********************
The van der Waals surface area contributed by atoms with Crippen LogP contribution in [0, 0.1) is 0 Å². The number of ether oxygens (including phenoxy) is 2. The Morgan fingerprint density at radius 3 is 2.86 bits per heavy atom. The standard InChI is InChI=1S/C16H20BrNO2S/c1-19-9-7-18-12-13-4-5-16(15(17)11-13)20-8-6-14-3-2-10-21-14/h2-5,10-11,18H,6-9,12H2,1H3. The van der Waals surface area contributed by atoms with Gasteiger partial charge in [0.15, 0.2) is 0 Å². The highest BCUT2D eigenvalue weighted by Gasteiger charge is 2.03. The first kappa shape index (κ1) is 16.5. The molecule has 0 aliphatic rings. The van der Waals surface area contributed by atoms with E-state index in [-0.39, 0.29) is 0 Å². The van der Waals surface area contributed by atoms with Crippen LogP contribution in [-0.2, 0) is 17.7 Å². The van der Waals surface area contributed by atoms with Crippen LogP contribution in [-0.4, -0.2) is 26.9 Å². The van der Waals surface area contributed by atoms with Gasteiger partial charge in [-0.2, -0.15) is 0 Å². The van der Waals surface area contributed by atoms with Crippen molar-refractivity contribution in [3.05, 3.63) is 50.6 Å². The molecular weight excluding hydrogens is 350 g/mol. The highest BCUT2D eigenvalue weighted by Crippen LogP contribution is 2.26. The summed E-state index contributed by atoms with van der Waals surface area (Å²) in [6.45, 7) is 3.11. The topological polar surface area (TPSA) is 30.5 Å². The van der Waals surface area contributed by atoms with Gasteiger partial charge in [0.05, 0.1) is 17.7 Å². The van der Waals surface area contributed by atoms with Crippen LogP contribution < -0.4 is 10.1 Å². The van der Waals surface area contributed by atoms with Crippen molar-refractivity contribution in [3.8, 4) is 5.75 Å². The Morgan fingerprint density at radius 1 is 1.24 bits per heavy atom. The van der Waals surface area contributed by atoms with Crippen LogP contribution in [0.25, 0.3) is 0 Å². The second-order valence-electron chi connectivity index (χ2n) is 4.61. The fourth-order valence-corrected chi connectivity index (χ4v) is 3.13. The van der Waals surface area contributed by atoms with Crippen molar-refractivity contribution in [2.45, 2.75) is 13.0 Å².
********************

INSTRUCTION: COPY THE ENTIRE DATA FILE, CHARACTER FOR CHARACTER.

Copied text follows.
The van der Waals surface area contributed by atoms with Crippen LogP contribution in [0, 0.1) is 0 Å². The number of ether oxygens (including phenoxy) is 2. The Morgan fingerprint density at radius 3 is 2.86 bits per heavy atom. The standard InChI is InChI=1S/C16H20BrNO2S/c1-19-9-7-18-12-13-4-5-16(15(17)11-13)20-8-6-14-3-2-10-21-14/h2-5,10-11,18H,6-9,12H2,1H3. The van der Waals surface area contributed by atoms with Gasteiger partial charge in [0.15, 0.2) is 0 Å². The highest BCUT2D eigenvalue weighted by Gasteiger charge is 2.03. The first kappa shape index (κ1) is 16.5. The molecule has 0 aliphatic rings. The van der Waals surface area contributed by atoms with E-state index in [-0.39, 0.29) is 0 Å². The van der Waals surface area contributed by atoms with Crippen LogP contribution in [-0.2, 0) is 17.7 Å². The van der Waals surface area contributed by atoms with Crippen LogP contribution in [-0.4, -0.2) is 26.9 Å². The van der Waals surface area contributed by atoms with Gasteiger partial charge in [-0.2, -0.15) is 0 Å². The van der Waals surface area contributed by atoms with Crippen molar-refractivity contribution in [3.05, 3.63) is 50.6 Å². The molecular weight excluding hydrogens is 350 g/mol. The highest BCUT2D eigenvalue weighted by Crippen LogP contribution is 2.26. The summed E-state index contributed by atoms with van der Waals surface area (Å²) in [6.45, 7) is 3.11. The topological polar surface area (TPSA) is 30.5 Å². The van der Waals surface area contributed by atoms with Gasteiger partial charge in [0.05, 0.1) is 17.7 Å². The van der Waals surface area contributed by atoms with Crippen LogP contribution < -0.4 is 10.1 Å². The van der Waals surface area contributed by atoms with Crippen molar-refractivity contribution in [3.8, 4) is 5.75 Å². The Morgan fingerprint density at radius 1 is 1.24 bits per heavy atom. The van der Waals surface area contributed by atoms with Crippen LogP contribution in [0.25, 0.3) is 0 Å². The second-order valence-electron chi connectivity index (χ2n) is 4.61. The fourth-order valence-corrected chi connectivity index (χ4v) is 3.13. The van der Waals surface area contributed by atoms with Crippen molar-refractivity contribution in [2.45, 2.75) is 13.0 Å².